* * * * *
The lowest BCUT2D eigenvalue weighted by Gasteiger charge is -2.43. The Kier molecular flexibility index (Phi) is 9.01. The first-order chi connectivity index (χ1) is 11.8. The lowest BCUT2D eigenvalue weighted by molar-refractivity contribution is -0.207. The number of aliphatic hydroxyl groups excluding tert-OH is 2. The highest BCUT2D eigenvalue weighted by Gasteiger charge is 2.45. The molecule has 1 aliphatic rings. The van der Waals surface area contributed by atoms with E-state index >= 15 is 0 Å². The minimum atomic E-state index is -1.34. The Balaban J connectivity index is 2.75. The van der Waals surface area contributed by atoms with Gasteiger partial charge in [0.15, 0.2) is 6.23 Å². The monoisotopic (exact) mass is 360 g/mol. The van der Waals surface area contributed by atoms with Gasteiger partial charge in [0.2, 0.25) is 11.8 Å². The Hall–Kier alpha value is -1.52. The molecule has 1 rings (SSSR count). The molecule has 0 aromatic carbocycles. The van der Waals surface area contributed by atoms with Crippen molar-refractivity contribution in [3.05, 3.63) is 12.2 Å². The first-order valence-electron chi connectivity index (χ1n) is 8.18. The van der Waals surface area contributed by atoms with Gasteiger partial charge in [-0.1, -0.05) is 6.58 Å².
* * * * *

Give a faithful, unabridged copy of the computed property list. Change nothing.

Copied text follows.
The lowest BCUT2D eigenvalue weighted by Gasteiger charge is -2.43. The Kier molecular flexibility index (Phi) is 9.01. The first-order chi connectivity index (χ1) is 11.8. The lowest BCUT2D eigenvalue weighted by molar-refractivity contribution is -0.207. The number of aliphatic hydroxyl groups excluding tert-OH is 2. The highest BCUT2D eigenvalue weighted by Gasteiger charge is 2.45. The molecule has 1 aliphatic rings. The van der Waals surface area contributed by atoms with E-state index >= 15 is 0 Å². The minimum atomic E-state index is -1.34. The Balaban J connectivity index is 2.75. The van der Waals surface area contributed by atoms with Gasteiger partial charge in [0.15, 0.2) is 6.23 Å². The monoisotopic (exact) mass is 360 g/mol. The van der Waals surface area contributed by atoms with Gasteiger partial charge in [0.2, 0.25) is 11.8 Å². The Hall–Kier alpha value is -1.52. The molecule has 1 rings (SSSR count). The molecule has 0 aromatic carbocycles. The van der Waals surface area contributed by atoms with Crippen molar-refractivity contribution in [3.05, 3.63) is 12.2 Å². The first-order valence-electron chi connectivity index (χ1n) is 8.18. The van der Waals surface area contributed by atoms with Gasteiger partial charge in [-0.1, -0.05) is 6.58 Å².